How to Roleplay Engaging Conversations

How to Roleplay Engaging Conversations

Yawn... Can I press the "skip" button on this quest giver's spiel? Too often in tabletop RPGs, conversations between NPCs and the the players are like computer RPGs, here's how to fix that.

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I like the idea, but it only works if the players are interested in playing along in the first place. It just seems like a lot of roleplayers except A to B to C. And maybe even want it.

Now I'm nostalgic for high school, where I played with people who would play ball. And now I'm sad.

Neat article, and good advice.

One potential problem is when you have your example DM say, "We can always go over the details later." I agree that front-loading the conversation often turns into the DM just delivering exposition, but if you and the players have different ideas of what those details are, it can be hard to backtrack.

For example, the players may decide to go and assault the demon in the Nine Hells, rather than summoning it to the mortal realm and risk it getting loose. However, if the location of the demon's lair in unknown to the sage (or the sage managed to keep that information hidden, despite the intimidate roll), your players may get halfway through preparing to storm the demon's realm, ask you for some clarification, and put you in an awkward position: Do you,
a) Tell them anyways, opening the door to fridge logic ("Hey, if the demon's secret lair is so easily found, why has the order of demon-killing paladins not gone there and destroyed it?")?
b) Tell them they didn't get that information, leaving them possibly feeling cheated (especially if the sage did the sensible thing and skipped town, making him unavailable to answer more questions)?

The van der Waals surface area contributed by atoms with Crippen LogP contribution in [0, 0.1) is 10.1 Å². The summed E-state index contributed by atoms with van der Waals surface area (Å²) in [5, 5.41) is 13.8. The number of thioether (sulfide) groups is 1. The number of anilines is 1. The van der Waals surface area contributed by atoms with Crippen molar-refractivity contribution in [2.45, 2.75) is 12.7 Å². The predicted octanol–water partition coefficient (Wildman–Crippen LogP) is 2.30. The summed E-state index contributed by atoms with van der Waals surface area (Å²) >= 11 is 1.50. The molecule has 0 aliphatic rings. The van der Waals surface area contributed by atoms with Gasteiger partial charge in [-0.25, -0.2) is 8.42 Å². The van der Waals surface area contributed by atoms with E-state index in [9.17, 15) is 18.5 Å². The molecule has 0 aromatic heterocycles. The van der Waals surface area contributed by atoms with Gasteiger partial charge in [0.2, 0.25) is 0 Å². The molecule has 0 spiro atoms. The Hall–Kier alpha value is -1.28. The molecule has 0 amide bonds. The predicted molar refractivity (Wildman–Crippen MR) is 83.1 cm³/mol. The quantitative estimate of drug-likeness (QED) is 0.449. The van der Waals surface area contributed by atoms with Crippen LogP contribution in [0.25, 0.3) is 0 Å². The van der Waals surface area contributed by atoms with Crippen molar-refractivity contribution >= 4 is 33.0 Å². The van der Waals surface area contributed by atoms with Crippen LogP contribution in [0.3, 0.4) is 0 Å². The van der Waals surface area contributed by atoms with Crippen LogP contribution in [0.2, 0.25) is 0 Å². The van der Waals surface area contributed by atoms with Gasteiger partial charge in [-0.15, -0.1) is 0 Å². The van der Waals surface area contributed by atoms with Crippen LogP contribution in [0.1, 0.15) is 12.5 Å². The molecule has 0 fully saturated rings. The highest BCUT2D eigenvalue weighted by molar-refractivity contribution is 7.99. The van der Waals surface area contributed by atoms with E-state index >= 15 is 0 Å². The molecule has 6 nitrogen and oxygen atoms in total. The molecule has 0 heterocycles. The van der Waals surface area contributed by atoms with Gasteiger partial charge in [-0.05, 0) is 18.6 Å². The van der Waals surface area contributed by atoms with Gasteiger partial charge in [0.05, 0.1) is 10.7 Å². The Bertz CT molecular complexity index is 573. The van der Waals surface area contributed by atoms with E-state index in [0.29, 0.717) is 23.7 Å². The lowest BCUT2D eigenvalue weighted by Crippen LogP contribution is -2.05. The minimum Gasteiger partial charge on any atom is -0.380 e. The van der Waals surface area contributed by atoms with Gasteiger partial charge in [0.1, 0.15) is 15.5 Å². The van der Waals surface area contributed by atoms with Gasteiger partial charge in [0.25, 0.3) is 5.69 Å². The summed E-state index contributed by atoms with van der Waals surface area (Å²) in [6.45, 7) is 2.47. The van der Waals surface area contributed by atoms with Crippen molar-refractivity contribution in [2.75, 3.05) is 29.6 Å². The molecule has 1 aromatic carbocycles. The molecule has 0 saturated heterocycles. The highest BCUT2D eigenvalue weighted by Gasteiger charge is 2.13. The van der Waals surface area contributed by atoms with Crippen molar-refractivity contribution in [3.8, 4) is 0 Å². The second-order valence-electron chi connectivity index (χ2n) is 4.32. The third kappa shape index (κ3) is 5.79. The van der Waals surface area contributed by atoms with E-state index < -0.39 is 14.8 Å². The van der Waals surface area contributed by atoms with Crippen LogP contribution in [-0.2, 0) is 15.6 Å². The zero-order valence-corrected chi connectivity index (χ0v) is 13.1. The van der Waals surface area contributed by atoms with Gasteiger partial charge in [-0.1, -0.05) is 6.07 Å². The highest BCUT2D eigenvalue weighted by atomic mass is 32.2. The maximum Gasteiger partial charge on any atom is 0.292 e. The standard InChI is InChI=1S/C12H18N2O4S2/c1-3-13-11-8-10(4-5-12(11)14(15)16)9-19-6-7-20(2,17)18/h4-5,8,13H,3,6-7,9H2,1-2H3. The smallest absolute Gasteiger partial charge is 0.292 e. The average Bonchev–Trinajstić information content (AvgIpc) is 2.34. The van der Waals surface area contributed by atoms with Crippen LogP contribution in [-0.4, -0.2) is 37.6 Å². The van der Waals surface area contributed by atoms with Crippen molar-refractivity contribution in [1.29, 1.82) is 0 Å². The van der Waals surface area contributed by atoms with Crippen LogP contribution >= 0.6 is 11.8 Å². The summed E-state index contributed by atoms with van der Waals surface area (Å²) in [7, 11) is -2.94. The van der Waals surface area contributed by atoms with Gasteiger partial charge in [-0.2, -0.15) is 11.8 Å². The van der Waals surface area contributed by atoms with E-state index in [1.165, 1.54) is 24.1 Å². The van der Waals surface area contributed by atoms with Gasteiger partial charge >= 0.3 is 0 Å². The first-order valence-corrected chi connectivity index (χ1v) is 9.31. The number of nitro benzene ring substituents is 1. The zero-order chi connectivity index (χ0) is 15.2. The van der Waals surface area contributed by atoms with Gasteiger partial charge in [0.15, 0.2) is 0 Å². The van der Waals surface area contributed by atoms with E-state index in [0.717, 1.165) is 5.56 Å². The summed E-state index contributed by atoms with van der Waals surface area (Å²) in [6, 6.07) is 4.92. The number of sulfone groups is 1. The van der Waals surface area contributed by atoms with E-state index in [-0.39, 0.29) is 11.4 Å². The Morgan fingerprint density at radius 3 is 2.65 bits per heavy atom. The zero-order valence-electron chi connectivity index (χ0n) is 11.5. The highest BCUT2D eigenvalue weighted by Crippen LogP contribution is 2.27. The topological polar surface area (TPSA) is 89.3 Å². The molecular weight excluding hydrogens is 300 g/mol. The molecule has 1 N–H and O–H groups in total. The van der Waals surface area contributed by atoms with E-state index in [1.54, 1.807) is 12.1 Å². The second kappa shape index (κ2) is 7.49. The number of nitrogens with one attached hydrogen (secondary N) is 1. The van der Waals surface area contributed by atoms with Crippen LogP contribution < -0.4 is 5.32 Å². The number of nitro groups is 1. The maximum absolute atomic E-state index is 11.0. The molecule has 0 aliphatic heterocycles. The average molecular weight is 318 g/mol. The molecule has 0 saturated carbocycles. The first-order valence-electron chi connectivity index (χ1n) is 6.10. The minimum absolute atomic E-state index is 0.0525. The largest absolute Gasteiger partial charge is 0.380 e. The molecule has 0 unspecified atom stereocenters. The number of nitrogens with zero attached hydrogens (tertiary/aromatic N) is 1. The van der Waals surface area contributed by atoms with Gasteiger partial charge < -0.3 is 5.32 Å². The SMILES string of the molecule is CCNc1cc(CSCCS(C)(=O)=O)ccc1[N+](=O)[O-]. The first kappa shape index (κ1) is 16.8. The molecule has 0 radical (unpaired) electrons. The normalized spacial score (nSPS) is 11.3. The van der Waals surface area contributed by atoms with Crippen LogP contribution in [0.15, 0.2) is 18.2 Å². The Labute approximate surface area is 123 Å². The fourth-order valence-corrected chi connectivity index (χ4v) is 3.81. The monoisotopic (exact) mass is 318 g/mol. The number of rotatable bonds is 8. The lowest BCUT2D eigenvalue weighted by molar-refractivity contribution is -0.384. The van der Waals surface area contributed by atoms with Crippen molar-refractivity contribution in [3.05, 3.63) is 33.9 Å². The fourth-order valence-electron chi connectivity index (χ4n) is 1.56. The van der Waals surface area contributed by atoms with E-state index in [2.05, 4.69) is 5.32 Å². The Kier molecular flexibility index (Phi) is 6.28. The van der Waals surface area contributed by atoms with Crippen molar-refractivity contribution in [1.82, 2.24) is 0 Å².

The only solution that I've come up with to this problem is just an understanding between the DM and players, reached through time and established as a rule of the table. For example, I'll tell the players the kind of information and level of detail, making sure that we're all on the same page.

"The sage tells you a bit about Barunor -apparently it's vain and a master of deceit- and that the demon can be summoned by speaking it's name while staring into a mirror and standing in calf's blood. He's shaking in his fancy boots, but doesn't offer anything else. Anything you'd like to ask about?"

The players know that this is their chance to ask for anything they might want; if not, there's no retconning. If they ask about something that would grind the session to a halt (for instance, details on the demon's lair), I'll tell them the general level of detail they can get ("the sage doesn't know much, but he can tell you where a portal to the Nine Hells is, and that the demon lives in a sprawling castle with vast evil gardens") with the understanding that we'll go over it as soon as the current scene is finished.

That is always the trick when it comes to delivering exposition and keeping the players engaged. As others said, it's a matter of how much the players want to roleplay. Personally, I do a "below the surface" approach. The NPC might have a mannerism, an accent, or something that paints the picture of an established history. If the character just wants information and wants to leave, it is delivered in their manner, unless it's something they are against.

My favorite example of this is a bartender I created for the Dragon Age RPG. I gave her a baritone voice, vaguely english accent (don't all characters in DA have those?) and had her smoking while reading a book. Upon addressing them, "'ello love, what's your poison?" is her general response. From there, the players can choose to dip in their big toe so to speak and test the waters. Do they ask about the book? Do they ask for a light? Do they ask why she didn't seem prepared for customers? The greater context is that she lives in an otherwise out of the way village in the Bannorn where their only export is bread. Not exactly a bustling hive of activity.